Sometimes I forget that my best source for a new painting is probably laying around in my studio - I often paint small watercolors or oils then set them aside to begin another project. The Red Barn painted with fall colors in watercolor was my source for another Red Barn in spring colors - this time in oil. They're both similar, but very different because (a) different medium and (b) different seasons.
Each has it's own beauty; the top is the watercolor - the bottom is the oil. If I had to choose a favorite, I don't think I could. What about you?
Since my last entry to this blog, I've been rather busy with events as well as time in the studio.....and as a result of events & studio time, I produced new and exciting work that won awards in 3 separate events.
The Kerrville Outdoor Painting Event is one of my favorite plein air events and this year was especially fun - I won 2nd place with my watercolor "Welcome Home"!
"Welcome Home" was the 1st one I painted (and my personal favorite) upon arriving in Kerrville and I'm honored that show judge, Rusty Jones liked it too! The dirt & gravel road leading up to this historic farmhouse was picture perfect - no problem with making a good composition here; a no-brainer for sure!
The 45th Annual Women Artists of the West exhibition was in Tucson, Arizona this year and juror Carol Swinney gave my entry "Rainbow Row" an award of Excellence!
The inspiration for Rainbow Row is from a fuzzy photo taken years ago from a tour-bus window doing 40 mph through a village in Belize. This painting also sold at the show - I'm happy and sad at the same time - happy it sold (yay!), but sad I didn't get much time to enjoy this one; it went straight from the studio to the exhibition.
Last month, my painting "Scouting for a home" won Best in Wildlife award at the Campfire Texas annual Gala, An Artist's Christmas.
"Scouting for a home" - 8x10 Egg Tempera (sold). This is a medium that I work in occasionally - it's rather "tedious" in that it takes layer upon layer of transparent color. The Masters used dry pigment (ground very fine), mixed with the binder of pure egg yolk and water. To achieve best results, it must be mixed in the right ratio of pigment to egg binder. Today, artists have the advantage of a "short cut" - the medium is pre-mixed and available in tubes from art suppliers. Years ago, I painted a lot waterfowl and songbirds - this one was a favorite.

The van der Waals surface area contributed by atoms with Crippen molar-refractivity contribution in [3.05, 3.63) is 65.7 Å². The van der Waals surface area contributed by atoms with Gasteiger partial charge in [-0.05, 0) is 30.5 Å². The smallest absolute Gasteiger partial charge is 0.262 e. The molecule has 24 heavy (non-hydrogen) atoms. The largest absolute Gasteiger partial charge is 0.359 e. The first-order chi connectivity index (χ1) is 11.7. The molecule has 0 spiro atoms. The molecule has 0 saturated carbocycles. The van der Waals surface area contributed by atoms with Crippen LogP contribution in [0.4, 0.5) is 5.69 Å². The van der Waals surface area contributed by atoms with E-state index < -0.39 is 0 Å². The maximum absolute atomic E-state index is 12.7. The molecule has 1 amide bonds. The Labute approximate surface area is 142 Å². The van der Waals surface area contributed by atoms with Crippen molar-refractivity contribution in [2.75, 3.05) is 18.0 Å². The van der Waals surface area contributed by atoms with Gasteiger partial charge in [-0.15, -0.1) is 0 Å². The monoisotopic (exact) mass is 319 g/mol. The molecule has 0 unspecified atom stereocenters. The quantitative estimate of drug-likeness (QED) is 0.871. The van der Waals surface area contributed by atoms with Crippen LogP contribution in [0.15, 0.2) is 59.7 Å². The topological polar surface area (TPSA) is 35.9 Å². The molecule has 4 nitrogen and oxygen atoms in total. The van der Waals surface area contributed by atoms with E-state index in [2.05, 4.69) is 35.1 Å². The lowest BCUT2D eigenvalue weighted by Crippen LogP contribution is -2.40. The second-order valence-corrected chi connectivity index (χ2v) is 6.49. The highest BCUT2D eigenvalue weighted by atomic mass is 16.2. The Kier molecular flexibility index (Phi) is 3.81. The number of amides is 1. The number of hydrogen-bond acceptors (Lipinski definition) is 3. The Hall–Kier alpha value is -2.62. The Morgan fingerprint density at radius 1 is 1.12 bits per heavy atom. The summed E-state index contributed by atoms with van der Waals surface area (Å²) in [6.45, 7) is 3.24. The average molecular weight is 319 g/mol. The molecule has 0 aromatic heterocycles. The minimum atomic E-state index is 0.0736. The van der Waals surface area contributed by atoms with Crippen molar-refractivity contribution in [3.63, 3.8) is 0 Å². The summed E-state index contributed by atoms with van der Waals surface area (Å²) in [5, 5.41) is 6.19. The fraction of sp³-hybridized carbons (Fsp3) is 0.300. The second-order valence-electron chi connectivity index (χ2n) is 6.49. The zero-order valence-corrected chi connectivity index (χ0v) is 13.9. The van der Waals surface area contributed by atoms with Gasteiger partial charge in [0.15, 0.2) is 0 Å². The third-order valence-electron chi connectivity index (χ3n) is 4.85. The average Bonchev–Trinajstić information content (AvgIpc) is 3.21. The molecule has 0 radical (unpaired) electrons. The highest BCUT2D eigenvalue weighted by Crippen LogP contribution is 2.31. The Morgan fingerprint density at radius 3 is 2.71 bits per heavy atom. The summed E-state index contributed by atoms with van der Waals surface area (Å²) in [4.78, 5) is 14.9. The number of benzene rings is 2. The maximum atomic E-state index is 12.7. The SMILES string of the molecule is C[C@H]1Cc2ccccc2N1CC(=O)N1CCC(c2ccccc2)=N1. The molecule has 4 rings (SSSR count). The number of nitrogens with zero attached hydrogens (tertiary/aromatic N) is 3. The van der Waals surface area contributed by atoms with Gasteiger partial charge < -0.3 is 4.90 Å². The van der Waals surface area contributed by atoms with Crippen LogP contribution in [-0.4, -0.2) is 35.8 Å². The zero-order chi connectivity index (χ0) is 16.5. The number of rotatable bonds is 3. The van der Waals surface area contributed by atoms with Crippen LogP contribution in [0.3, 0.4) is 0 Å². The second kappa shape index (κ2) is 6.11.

This fall in the studio, I had 2 paintings going at the same time - Waiting for the Crew and Autumn's Overture.
Autumn's Overture - 24x30 Oil on Gallery Wrap Canvas.
"Waitin' for the Crew" - 20x24 Watercolor
I often work on 2 paintings at the same time in the studio and sometimes with different mediums. Oil and watercolor are direct opposites in technique and medium - which for many painters creates a "brain warp"! For me, it serves to keep me focused. With 2 paintings in process, I'm also less inclined to overwork a painting. I'm currently working on a Christmas commission - it's a gift from a mother to a daughter & I'll share that in a later post.
In retrospect, 2015 has been a wonderful and exciting year for me and I can hardly wait for 2016 to get started - it's shaping up into another great year too! I'll be spending a lot of time in the studio during the winter months of January and February. March and April promise to be busy with workshops, demonstrations and...events (YES!). In the meanwhile, my best wishes for a wonderful holiday season and I'll see you next year!
The year 2015 has been a great year for me in several ways: I've produced some of my best work and have participated in 3 plein air events, each one different in their own way:
Event #1 - April 2015: The Outdoor Painters Society's juried membership show "Plein Air Southwest Salon" hosted by Southwest Gallery in Dallas. This annual event presents plein air paintings completed in the previous calendar year. OPS members submit up to 3 entries to a jury panel. On average, more than 300 paintings are submitted with the jury accepting around 200. Accepted artists compete for $20,000 in cash and merchandise awards. The juror this year was Phil Starke of Arizona - great talent and a good eye for excellence. I had 4 paintings in the show - didn't win an award, but just being a part of the event was award enough for me.
Event #2 - June 2015: Paint Historic Waxahachie - This tenth annual paint out event is open to any artist working in the plein air tradition. I'm the organizer of this event so I "wear 2 hats"; I'm "event staff" AND a participant. One of my paintings was awarded 2 place by this year's juror, Deborah Paris.